Spider-Man: No Way Home Review – Marvel Sabotages Their Spidey

Spider-Man: No Way Home brings in the multiverse with more success than failure, but it also backfires against Marvel's own web-slinging superhero in the worst ways.

By Drew Dietsch | Published

This article is more than 2 years old

spider-man no way home review

Spider-Man: No Way Home is undoubtedly one of the biggest undertakings that the Marvel Cinematic Universe has decided to try. While their own legacy of superheroes has had immense event movies, this is the film that decides to pull from two decades of Spider-Man cinema and establish a larger world that not only affects Disney’s brand of Marvel characters but past iterations of the Spider-Man universe. It’s a heavy load to carry and so much of the hype around Spider-Man: No Way Home is based upon this chance to revisit and possibly even correct the Spider-Man films of the past.

And if you have any affinity for the Tobey Maguire or Andrew Garfield versions of Spider-Man and their gallery of villains, chances are you will walk away from Spider-Man: No Way Home with some level of satisfaction. The inclusion of Maguire and Garfield is the worst kept secret in blockbuster history since Benedict Cumberbatch denied his role as Khan in Star Trek: Into Darkness. While this review won’t spoil any particulars about their appearances, rest assured that they walk away from the movie with the most shine on them. This goes doubly for Garfield who is definitely on something of a redemption arc here and it works surprisingly well. One of the most effective emotional beats calls back to The Amazing Spider-Man 2 and allows that film’s attempt at heart to ring even truer. And Maguire has one of the most powerful moments in the film without having to utter a single word. It’s a testament to these two actors and their important contributions to the character of Spider-Man.

spider-man no way home trailer green goblin

The villains are more of a mixed bag. Spider-Man: No Way Home has to adhere to the tonal consistency of the Marvel Cinematic Universe and that means that the baddies all end up sounding pretty similar across the board. They will quip like any other Marvel Cinematic Universe character and it often feels out of place. Though certain villains get more of a focus – Jamie Foxx as Electro is probably the biggest surprise here – they all get at least one moment to stand out among the crowd. However, when it comes to the larger plot and character moments, they mostly fall flat. One villain becomes the de facto prime antagonist and their usage in the story feels perfunctory and unearned. And hearing them have to recite familiar lines turns them into nothing more than pull-string dolls. It’s a shame because you can tell most of them are happy to play these characters once more. Some feel more enthused than others – Alfred Molina is serviceable but not as engaged as some others in the ensemble – but it is hard to deny the power of nostalgia with these characters.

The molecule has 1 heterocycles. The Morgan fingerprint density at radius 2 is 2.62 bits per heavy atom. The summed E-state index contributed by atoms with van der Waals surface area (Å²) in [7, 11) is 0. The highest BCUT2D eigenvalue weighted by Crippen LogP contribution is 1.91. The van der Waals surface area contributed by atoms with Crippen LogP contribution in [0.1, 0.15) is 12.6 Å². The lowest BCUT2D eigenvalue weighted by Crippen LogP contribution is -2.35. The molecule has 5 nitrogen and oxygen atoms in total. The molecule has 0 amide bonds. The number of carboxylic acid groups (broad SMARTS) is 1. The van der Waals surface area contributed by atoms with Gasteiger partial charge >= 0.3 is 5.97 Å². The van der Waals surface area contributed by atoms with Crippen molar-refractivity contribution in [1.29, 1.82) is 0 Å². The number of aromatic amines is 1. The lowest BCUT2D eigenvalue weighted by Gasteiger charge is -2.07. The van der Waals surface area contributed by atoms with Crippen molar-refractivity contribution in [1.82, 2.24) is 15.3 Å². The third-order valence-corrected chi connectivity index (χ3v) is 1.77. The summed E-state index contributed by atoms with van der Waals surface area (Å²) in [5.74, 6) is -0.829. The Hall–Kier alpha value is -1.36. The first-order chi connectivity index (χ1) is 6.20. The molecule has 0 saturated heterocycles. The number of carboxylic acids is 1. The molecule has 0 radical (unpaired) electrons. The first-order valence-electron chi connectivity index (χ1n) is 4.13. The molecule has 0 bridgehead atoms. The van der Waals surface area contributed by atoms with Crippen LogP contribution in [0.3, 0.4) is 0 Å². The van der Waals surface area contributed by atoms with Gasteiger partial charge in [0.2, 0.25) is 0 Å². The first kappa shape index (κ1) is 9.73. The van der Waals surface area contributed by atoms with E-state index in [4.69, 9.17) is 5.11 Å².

The real blow to Spider-Man: No Way Home comes at the cost of Marvel’s current Peter Parker. There is an episode of Batman: The Animated Series titled “Legends of the Dark Knight” in which kids tell stories about their interpretations of Batman. Eventually, they get to see the real Batman in action. On the commentary track of this episode, the creators admit that their Batman looks lame in comparison to the other imagined versions the kids created. This same effect ends up happening with Tom Holland’s Spidey. He’s still loveable in his own unique way, but when paired against the other Spider-Men and their foes, his specific issues and conflicts start to look dull. It’s an unfortunate side effect of this multiverse experiment and one that ends up crippling a big chunk of the movie.

Spider-Man No Way Home Tom Holland

While there is some endearing (though ploddingly formulaic) drama in the first act of Spider-Man: No Way Home, that all slowly gets chipped away once the villain plot kicks off in earnest. And by the end of the film, it ends up being a moot point. It’s hard to talk about this without inadvertently spoiling things so tread lightly, but suffice to say that there is a clear desire to return to a more familiar status quo for the character of Peter Parker at the film’s end. And although so much of Spider-Man: No Way Home sabotages Holland’s version, the ending essentially promises a totally blank slate for the character to build on. On the one hand, that makes the character’s story up to this point feel unimportant. On the other hand, it also means that the sky is the limit for Marvel’s own Spider-Man. And fans will certainly be giddy with the tease promised in the film’s last few moments.

But, at the end of the day, Spider-Man: No Way Home feels like the worst kind of comic book storytelling: it only exists to heap fan-service upon the viewer and create a new foundation to build upon. Maybe that future will be a bright one, but the last stop on the road to get there is a plotty mess that will only make you more eager to revisit Spider-Man’s past than dream about his future.


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